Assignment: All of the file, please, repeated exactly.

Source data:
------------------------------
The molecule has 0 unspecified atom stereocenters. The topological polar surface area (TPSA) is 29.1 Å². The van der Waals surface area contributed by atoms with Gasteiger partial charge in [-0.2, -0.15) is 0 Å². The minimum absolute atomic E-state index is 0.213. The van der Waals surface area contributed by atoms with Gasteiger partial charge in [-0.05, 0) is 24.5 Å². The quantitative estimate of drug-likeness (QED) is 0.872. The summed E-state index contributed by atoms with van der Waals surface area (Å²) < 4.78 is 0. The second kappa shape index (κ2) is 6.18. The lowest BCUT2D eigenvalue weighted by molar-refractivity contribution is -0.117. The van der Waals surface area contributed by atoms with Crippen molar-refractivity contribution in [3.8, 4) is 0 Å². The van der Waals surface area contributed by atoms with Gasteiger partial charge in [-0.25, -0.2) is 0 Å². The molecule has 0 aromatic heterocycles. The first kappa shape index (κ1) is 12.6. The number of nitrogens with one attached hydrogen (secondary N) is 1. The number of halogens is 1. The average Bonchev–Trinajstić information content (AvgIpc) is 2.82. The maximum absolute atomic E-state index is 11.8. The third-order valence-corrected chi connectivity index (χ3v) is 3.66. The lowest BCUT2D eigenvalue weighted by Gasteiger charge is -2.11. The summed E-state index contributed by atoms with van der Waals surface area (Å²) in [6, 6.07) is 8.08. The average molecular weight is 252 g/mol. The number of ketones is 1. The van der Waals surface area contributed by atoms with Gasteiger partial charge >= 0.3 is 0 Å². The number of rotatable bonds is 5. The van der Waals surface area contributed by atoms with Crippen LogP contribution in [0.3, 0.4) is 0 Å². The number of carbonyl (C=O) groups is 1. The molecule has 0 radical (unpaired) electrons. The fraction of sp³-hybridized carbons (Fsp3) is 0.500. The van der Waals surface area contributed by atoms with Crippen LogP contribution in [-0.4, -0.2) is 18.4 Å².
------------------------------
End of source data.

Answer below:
The molecule has 0 unspecified atom stereocenters. The topological polar surface area (TPSA) is 29.1 Å². The van der Waals surface area contributed by atoms with Gasteiger partial charge in [-0.2, -0.15) is 0 Å². The minimum absolute atomic E-state index is 0.213. The van der Waals surface area contributed by atoms with Gasteiger partial charge in [-0.05, 0) is 24.5 Å². The quantitative estimate of drug-likeness (QED) is 0.872. The summed E-state index contributed by atoms with van der Waals surface area (Å²) < 4.78 is 0. The second kappa shape index (κ2) is 6.18. The lowest BCUT2D eigenvalue weighted by molar-refractivity contribution is -0.117. The van der Waals surface area contributed by atoms with Crippen molar-refractivity contribution in [3.8, 4) is 0 Å². The van der Waals surface area contributed by atoms with Gasteiger partial charge in [-0.25, -0.2) is 0 Å². The molecule has 0 aromatic heterocycles. The first kappa shape index (κ1) is 12.6. The number of nitrogens with one attached hydrogen (secondary N) is 1. The number of halogens is 1. The average Bonchev–Trinajstić information content (AvgIpc) is 2.82. The maximum absolute atomic E-state index is 11.8. The third-order valence-corrected chi connectivity index (χ3v) is 3.66. The lowest BCUT2D eigenvalue weighted by Gasteiger charge is -2.11. The summed E-state index contributed by atoms with van der Waals surface area (Å²) in [6, 6.07) is 8.08. The average molecular weight is 252 g/mol. The number of ketones is 1. The van der Waals surface area contributed by atoms with Gasteiger partial charge >= 0.3 is 0 Å². The number of rotatable bonds is 5. The van der Waals surface area contributed by atoms with Crippen LogP contribution in [0.3, 0.4) is 0 Å². The number of carbonyl (C=O) groups is 1. The molecule has 0 radical (unpaired) electrons. The fraction of sp³-hybridized carbons (Fsp3) is 0.500. The van der Waals surface area contributed by atoms with Crippen LogP contribution in [-0.4, -0.2) is 18.4 Å².